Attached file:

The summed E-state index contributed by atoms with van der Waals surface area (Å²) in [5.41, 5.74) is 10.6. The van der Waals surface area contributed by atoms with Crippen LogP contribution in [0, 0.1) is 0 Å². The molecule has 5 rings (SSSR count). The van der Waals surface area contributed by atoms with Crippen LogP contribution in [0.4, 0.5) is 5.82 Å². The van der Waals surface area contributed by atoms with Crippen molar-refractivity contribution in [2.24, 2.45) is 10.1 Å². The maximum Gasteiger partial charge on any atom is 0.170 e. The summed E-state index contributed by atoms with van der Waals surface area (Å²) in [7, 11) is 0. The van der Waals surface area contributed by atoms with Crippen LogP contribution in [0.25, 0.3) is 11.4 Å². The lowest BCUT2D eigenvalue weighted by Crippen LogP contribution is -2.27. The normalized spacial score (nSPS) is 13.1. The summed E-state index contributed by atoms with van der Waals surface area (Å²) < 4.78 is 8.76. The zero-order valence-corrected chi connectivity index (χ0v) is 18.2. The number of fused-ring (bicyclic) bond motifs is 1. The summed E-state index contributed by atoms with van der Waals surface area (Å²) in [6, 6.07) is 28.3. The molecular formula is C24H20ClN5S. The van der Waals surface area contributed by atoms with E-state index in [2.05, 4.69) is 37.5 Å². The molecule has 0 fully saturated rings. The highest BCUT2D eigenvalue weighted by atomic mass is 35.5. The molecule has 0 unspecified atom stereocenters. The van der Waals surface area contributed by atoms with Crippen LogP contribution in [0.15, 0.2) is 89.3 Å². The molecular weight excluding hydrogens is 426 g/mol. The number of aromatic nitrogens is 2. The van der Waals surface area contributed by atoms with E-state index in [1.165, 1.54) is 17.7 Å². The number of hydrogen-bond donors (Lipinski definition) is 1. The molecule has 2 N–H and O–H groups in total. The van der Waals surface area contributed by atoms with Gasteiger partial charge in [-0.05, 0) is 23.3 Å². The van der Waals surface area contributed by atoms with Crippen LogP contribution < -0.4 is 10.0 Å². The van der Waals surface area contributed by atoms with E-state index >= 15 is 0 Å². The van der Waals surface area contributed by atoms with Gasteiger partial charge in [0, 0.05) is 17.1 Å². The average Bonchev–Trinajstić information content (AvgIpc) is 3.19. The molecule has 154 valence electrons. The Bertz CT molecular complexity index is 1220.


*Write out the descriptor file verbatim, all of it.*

The summed E-state index contributed by atoms with van der Waals surface area (Å²) in [5.41, 5.74) is 10.6. The van der Waals surface area contributed by atoms with Crippen LogP contribution in [0, 0.1) is 0 Å². The molecule has 5 rings (SSSR count). The van der Waals surface area contributed by atoms with Crippen LogP contribution in [0.4, 0.5) is 5.82 Å². The van der Waals surface area contributed by atoms with Crippen molar-refractivity contribution in [2.24, 2.45) is 10.1 Å². The maximum Gasteiger partial charge on any atom is 0.170 e. The summed E-state index contributed by atoms with van der Waals surface area (Å²) in [7, 11) is 0. The van der Waals surface area contributed by atoms with Crippen LogP contribution in [0.25, 0.3) is 11.4 Å². The lowest BCUT2D eigenvalue weighted by Crippen LogP contribution is -2.27. The normalized spacial score (nSPS) is 13.1. The summed E-state index contributed by atoms with van der Waals surface area (Å²) < 4.78 is 8.76. The zero-order valence-corrected chi connectivity index (χ0v) is 18.2. The number of fused-ring (bicyclic) bond motifs is 1. The summed E-state index contributed by atoms with van der Waals surface area (Å²) in [6, 6.07) is 28.3. The molecular formula is C24H20ClN5S. The van der Waals surface area contributed by atoms with E-state index in [2.05, 4.69) is 37.5 Å². The molecule has 0 fully saturated rings. The highest BCUT2D eigenvalue weighted by atomic mass is 35.5. The molecule has 0 unspecified atom stereocenters. The van der Waals surface area contributed by atoms with Crippen LogP contribution in [0.15, 0.2) is 89.3 Å². The molecular weight excluding hydrogens is 426 g/mol. The number of aromatic nitrogens is 2. The van der Waals surface area contributed by atoms with E-state index in [1.165, 1.54) is 17.7 Å². The number of hydrogen-bond donors (Lipinski definition) is 1. The molecule has 2 N–H and O–H groups in total. The van der Waals surface area contributed by atoms with Gasteiger partial charge in [-0.05, 0) is 23.3 Å². The van der Waals surface area contributed by atoms with Crippen LogP contribution < -0.4 is 10.0 Å². The van der Waals surface area contributed by atoms with E-state index >= 15 is 0 Å². The van der Waals surface area contributed by atoms with Gasteiger partial charge in [0, 0.05) is 17.1 Å². The average Bonchev–Trinajstić information content (AvgIpc) is 3.19. The molecule has 154 valence electrons. The Bertz CT molecular complexity index is 1220.